Livshultz is assistant curator of botany at the Academy of Natural Sciences of Drexel University and an associate professor in the College of Arts and Sciences.
In the theory of co-evolution, species that routinely interact and exert strong selection on each other, adapt to each other. A striking potential example of this was uncovered by Tatyana Livshultz at the Academy of Natural Sciences. She found genetic evidence that multiple lineages of plants, whose common ancestor likely produced a class of chemicals that may deter herbivores, evolved to stop producing it.
Livshultz and her team traced the evolution of a gene that is involved in the production of a class of toxic chemicals, called pyrrolizidine alkaloids, in Apocynaceae, a flowering plant family commonly known as the dogbanes and milkweeds.
They identified a single origin of the gene (and, by inference, the chemicals) in the most recent common ancestor of more than 75 percent of current Apocynaceae species and found evidence that the gene became nonfunctional (and the chemicals “lost”) at least four different times among that plant’s descendants.
Looking for a correlation between the gene and interactions with animals unfazed by the defense alkaloids, Livshultz and her team found a significant connection with Danainae (milkweed and clearwing) butterflies.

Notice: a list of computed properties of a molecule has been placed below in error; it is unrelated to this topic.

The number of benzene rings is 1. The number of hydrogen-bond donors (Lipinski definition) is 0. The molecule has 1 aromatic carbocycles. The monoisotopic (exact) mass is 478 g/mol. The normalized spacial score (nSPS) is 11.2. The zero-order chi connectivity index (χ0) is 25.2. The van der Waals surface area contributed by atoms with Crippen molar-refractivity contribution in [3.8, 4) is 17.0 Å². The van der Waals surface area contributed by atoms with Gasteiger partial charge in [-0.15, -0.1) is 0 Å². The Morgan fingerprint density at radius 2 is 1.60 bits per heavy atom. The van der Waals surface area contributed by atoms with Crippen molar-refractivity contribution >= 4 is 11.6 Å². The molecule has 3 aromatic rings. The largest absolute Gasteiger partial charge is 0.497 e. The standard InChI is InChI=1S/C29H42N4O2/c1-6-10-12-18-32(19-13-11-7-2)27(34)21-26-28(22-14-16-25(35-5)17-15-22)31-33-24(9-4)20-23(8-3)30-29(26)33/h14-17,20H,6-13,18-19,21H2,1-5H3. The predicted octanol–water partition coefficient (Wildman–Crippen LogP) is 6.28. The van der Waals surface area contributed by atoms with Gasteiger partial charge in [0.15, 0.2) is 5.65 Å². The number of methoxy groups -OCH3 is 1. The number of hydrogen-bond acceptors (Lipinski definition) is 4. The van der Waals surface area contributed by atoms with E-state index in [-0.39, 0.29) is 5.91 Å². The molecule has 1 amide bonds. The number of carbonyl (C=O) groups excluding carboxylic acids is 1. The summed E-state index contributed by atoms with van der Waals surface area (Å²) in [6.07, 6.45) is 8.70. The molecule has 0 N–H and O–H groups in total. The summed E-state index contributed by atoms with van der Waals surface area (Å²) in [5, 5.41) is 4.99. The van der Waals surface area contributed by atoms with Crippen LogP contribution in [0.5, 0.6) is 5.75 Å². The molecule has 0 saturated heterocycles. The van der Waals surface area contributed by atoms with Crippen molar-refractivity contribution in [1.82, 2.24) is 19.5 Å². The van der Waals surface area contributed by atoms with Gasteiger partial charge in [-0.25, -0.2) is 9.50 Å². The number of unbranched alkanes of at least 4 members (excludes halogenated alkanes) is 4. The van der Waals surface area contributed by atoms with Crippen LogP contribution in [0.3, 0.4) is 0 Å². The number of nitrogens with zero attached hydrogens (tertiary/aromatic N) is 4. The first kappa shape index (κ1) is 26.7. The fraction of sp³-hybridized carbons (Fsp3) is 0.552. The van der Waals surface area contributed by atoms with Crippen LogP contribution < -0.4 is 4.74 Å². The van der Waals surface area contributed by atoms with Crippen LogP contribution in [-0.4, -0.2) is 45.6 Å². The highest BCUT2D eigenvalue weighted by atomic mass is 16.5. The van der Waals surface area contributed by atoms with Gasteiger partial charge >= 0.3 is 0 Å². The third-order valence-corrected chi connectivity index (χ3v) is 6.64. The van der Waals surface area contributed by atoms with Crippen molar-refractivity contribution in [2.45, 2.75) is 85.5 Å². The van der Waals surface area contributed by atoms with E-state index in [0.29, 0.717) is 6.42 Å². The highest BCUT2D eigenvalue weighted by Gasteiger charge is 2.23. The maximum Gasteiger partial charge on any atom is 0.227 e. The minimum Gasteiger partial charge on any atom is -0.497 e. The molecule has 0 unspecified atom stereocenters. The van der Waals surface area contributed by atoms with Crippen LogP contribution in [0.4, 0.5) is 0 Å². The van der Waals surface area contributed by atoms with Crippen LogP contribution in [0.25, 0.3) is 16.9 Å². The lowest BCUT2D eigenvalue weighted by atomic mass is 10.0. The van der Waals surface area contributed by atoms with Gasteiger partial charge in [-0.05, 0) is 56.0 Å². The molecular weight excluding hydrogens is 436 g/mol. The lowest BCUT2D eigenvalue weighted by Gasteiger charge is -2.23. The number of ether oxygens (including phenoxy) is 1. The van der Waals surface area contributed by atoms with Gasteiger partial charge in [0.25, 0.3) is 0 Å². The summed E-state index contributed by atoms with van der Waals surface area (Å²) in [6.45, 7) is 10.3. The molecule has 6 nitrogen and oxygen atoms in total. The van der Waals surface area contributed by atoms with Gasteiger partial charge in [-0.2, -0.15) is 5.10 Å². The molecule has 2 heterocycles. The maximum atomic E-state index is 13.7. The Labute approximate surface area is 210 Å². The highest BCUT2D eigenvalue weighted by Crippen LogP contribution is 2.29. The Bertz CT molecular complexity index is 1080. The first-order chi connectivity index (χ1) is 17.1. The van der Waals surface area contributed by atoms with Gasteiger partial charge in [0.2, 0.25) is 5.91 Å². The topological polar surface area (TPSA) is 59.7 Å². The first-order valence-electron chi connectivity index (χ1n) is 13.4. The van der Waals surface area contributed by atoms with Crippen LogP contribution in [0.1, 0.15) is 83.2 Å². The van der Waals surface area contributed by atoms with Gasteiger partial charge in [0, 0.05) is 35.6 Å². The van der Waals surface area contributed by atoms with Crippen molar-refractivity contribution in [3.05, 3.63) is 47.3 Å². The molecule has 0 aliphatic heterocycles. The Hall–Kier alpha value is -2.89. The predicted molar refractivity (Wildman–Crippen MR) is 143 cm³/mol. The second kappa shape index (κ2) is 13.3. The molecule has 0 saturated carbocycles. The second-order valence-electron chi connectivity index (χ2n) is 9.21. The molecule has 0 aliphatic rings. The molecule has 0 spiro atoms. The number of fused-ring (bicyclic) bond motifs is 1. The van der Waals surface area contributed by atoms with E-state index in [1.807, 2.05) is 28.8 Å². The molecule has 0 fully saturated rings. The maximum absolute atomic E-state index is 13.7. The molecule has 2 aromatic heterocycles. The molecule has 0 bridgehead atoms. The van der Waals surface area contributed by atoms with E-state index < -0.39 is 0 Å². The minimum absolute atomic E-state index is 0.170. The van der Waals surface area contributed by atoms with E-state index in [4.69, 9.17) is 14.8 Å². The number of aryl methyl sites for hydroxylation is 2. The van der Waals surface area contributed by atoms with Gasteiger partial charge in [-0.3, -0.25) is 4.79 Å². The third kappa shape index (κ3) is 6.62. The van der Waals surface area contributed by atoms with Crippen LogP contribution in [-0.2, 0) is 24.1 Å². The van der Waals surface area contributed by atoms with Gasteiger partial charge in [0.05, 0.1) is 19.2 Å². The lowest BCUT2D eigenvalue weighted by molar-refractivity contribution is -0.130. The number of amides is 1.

Almost every species of Apocynaceae eaten by larvae of Danainae is descended from that hypothetical alkaloid-producing ancestor. Most species of this lineage of butterflies seek out pyrrolizidine alkaloids and use them for their own defense against their predators. Potentially, some species in this branch of Apocynaceae may have stopped producing the alkaloids because instead of repelling milkweed butterflies, the chemicals were attracting them.
These findings, published in the New Phytologist, support the “defense de-escalation” hypothesis, which posits that organisms will evolve to stop using precious resources on obsolete defense mechanisms.
One benefit of defense de-escalation is potentially diverting resources to defenses that do work.
“Apocynaceae species of this lineage produce a number of different classes of defensive chemicals, including cardenolides and other types of alkaloids,” Livshultz explains. “It has been shown that cardenolides are at least partially effective defenses against adapted herbivores suchas the monarch butterfly, the most familiar species
of Danainae to Americans.”